Whitepaper: New CRA Guidance on Private Health Plans (PHSPs)
On July 24, 2015, CRA released a new Income Tax Folio S2-F1-C1 entitled Health and Welfare Trusts. This folio replaces and cancels IT Bulletin IT-85R2, Health and Welfare Trusts for Employees.
This information relates to Health and Welfare Trusts, which are used less often amongst private employers than many realize. Health and Welfare Trusts are used when funding for various benefits is done in advance and in a trusteed environment. Most private employers will simply fund benefit plan costs as they are incurred.
So why are we interested in S2-F1-C1: Health & Welfare Trusts?
In moments like these, CRA can take the opportunity to clarify administrative positions on various matters for taxpayers. Private Health Service Plans (more commonly known as health plans or health spending accounts) can live within a Health and Welfare Trust and there were a number of comments made about PHSPs within this folio. Here they are in summary:
Section 1.5 Private Health Service Plans.
CRA added the comment that there are no minimum employees that must be covered under a PHSP and referred readers to IT-339R2 for further reading. This helps dispel the myth that a plan needs more than one member and reaffirms IT-339R2 as a primary source document for CRA’s administrative position. One member plans are alive and well.
Section 1.4 Tax Implications to Employee-Shareholders.
Participation by employee-shareholders is affirmed and treatment as an employee contingent on three new items put into S2-F2-C1 as clarification.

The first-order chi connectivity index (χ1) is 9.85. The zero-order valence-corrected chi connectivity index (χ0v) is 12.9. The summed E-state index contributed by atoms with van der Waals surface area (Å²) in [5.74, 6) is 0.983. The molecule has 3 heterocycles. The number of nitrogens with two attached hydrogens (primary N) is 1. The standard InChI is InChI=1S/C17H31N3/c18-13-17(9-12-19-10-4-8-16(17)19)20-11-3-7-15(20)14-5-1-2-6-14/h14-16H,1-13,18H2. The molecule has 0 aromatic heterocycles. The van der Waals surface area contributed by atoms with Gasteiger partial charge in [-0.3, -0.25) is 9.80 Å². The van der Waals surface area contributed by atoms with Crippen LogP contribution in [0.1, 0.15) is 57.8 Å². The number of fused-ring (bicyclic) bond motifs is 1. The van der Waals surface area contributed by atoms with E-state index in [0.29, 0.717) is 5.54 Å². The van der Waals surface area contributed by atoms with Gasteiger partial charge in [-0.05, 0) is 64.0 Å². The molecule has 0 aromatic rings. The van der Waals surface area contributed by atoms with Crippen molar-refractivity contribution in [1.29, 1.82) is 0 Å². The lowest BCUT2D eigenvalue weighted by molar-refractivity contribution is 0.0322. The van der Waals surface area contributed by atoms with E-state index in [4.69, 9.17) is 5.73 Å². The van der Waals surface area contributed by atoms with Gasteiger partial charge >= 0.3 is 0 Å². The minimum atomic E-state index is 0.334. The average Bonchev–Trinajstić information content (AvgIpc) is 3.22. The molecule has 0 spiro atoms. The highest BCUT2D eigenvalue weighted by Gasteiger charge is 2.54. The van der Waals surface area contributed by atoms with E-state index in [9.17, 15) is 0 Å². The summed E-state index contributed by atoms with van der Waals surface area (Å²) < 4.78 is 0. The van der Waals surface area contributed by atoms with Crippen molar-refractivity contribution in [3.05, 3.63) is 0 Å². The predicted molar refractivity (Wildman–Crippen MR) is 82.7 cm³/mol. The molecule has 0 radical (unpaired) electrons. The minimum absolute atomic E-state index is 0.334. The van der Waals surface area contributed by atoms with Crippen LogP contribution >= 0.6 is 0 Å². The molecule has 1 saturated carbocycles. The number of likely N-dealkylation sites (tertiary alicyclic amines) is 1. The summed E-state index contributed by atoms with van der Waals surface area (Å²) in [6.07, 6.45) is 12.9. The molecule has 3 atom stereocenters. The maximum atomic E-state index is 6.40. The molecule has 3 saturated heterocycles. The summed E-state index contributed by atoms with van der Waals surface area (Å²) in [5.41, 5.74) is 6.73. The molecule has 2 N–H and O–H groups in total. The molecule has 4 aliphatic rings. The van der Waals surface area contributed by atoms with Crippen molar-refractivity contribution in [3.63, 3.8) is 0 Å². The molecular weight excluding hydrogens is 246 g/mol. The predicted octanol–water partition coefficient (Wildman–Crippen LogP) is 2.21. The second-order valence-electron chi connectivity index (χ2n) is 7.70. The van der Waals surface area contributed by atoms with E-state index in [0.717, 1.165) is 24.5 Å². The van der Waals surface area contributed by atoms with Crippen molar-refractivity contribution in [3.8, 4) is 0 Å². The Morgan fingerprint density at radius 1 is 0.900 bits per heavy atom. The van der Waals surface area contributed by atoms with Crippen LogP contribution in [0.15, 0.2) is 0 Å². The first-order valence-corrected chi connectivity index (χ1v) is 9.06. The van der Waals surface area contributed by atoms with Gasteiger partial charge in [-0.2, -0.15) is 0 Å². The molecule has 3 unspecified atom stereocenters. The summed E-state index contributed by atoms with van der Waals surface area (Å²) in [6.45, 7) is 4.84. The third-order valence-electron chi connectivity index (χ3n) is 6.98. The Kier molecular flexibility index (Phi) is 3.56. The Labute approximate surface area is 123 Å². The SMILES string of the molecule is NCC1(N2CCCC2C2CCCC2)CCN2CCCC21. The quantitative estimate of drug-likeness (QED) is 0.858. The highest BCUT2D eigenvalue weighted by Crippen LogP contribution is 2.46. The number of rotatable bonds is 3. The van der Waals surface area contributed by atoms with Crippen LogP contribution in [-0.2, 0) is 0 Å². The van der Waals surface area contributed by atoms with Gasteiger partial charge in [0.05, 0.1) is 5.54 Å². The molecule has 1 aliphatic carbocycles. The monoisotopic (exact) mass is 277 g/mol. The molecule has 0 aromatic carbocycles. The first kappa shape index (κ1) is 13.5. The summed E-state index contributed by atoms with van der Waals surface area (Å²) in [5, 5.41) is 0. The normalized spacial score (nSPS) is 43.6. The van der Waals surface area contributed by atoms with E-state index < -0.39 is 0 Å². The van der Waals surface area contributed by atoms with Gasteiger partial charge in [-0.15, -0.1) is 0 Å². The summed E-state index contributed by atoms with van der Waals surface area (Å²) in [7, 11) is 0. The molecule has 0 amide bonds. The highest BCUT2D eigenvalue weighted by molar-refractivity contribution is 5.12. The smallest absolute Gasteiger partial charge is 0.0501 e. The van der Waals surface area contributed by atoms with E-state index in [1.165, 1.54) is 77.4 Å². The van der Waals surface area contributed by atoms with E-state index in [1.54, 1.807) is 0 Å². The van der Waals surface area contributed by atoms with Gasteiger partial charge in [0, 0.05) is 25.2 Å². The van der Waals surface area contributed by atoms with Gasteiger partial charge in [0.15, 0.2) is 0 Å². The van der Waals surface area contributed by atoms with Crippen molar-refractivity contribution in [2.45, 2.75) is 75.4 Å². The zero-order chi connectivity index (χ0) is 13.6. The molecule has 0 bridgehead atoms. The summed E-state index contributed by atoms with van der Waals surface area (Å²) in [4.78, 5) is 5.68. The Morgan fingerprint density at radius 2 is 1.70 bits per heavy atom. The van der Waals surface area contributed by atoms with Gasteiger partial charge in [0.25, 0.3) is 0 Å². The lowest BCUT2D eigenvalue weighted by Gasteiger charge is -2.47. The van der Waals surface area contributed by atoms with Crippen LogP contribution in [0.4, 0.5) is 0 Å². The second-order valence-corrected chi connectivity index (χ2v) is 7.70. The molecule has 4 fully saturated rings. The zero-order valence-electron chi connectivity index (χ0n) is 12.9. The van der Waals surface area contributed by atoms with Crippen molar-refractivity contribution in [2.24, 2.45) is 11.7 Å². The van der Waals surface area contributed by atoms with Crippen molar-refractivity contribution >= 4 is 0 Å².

First, benefit coverage needs to be comparable in nature, amount and cost-sharing to other similar-sized businesses who perform similar services and have similar responsibilities. This was not new, nor does it give much guidance on how much is too much when it comes to health plan limits. We continue to believe that reasonable plan limits would normally fall below $10,000 under most scenarios.
The second item stated that participation should be offered to all employees, or there should exist a logical explanation as to why it was not. This affirms our suspicions about CRA’s perspective on exclusionary plans. We continue to advise that excluding seasonal, non-permanent and/or part-time employees is fine, but solid reasons must exist to exclude other employees from the plan (which there often are).
And third, the benefit coverage for shareholder-employees should be comparable to non-shareholder employees who perform similar services and have similar responsibilities. Another perspective that we have followed, ensuring classes within the employees has terms, conditions and quantum that is logical and relative.
We welcome the additional clarity, especially when shareholder-employees are concerned. Single shareholder-employee plans continue to function, assuming plan terms and limits are reasonable. Further, creating plan classifications based on employment responsibilities continues to be feasible, again assuming rational separations between classes.